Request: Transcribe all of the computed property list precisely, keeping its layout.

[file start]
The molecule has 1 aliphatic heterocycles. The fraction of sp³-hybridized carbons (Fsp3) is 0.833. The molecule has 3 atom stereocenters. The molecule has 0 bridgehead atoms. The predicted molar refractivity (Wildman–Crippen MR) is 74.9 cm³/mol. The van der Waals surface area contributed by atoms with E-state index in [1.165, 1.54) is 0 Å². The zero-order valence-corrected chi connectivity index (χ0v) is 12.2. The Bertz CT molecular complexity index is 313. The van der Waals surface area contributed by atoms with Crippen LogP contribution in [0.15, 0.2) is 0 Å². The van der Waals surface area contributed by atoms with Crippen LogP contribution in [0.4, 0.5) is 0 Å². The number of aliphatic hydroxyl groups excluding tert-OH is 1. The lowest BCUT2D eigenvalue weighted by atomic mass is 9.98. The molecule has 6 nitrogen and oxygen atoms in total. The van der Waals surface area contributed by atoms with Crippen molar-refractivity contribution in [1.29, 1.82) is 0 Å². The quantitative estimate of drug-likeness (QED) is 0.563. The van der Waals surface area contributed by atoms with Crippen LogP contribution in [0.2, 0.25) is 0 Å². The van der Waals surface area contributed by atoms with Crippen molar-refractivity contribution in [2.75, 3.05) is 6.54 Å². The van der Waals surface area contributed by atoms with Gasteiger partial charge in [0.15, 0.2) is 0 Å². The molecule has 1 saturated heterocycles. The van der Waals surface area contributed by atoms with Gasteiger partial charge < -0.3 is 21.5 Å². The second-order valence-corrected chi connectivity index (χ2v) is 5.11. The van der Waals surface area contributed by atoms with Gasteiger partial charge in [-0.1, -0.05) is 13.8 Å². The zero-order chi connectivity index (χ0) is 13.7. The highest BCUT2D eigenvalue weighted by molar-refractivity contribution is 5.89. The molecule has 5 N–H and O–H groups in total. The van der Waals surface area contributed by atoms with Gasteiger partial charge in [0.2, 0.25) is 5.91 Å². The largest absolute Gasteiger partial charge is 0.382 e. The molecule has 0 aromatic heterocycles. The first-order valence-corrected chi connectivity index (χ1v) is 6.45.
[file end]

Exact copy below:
The molecule has 1 aliphatic heterocycles. The fraction of sp³-hybridized carbons (Fsp3) is 0.833. The molecule has 3 atom stereocenters. The molecule has 0 bridgehead atoms. The predicted molar refractivity (Wildman–Crippen MR) is 74.9 cm³/mol. The van der Waals surface area contributed by atoms with E-state index in [1.165, 1.54) is 0 Å². The zero-order valence-corrected chi connectivity index (χ0v) is 12.2. The Bertz CT molecular complexity index is 313. The van der Waals surface area contributed by atoms with Crippen LogP contribution in [0.15, 0.2) is 0 Å². The van der Waals surface area contributed by atoms with Crippen LogP contribution in [0.4, 0.5) is 0 Å². The number of aliphatic hydroxyl groups excluding tert-OH is 1. The lowest BCUT2D eigenvalue weighted by atomic mass is 9.98. The molecule has 6 nitrogen and oxygen atoms in total. The van der Waals surface area contributed by atoms with Crippen molar-refractivity contribution in [1.29, 1.82) is 0 Å². The quantitative estimate of drug-likeness (QED) is 0.563. The van der Waals surface area contributed by atoms with Crippen LogP contribution in [0.2, 0.25) is 0 Å². The van der Waals surface area contributed by atoms with Crippen molar-refractivity contribution in [2.75, 3.05) is 6.54 Å². The van der Waals surface area contributed by atoms with Gasteiger partial charge in [0.15, 0.2) is 0 Å². The molecule has 1 saturated heterocycles. The van der Waals surface area contributed by atoms with Gasteiger partial charge < -0.3 is 21.5 Å². The second-order valence-corrected chi connectivity index (χ2v) is 5.11. The van der Waals surface area contributed by atoms with Gasteiger partial charge in [-0.1, -0.05) is 13.8 Å². The zero-order chi connectivity index (χ0) is 13.7. The highest BCUT2D eigenvalue weighted by molar-refractivity contribution is 5.89. The molecule has 5 N–H and O–H groups in total. The van der Waals surface area contributed by atoms with Gasteiger partial charge in [0.2, 0.25) is 5.91 Å². The largest absolute Gasteiger partial charge is 0.382 e. The molecule has 0 aromatic heterocycles. The first-order valence-corrected chi connectivity index (χ1v) is 6.45.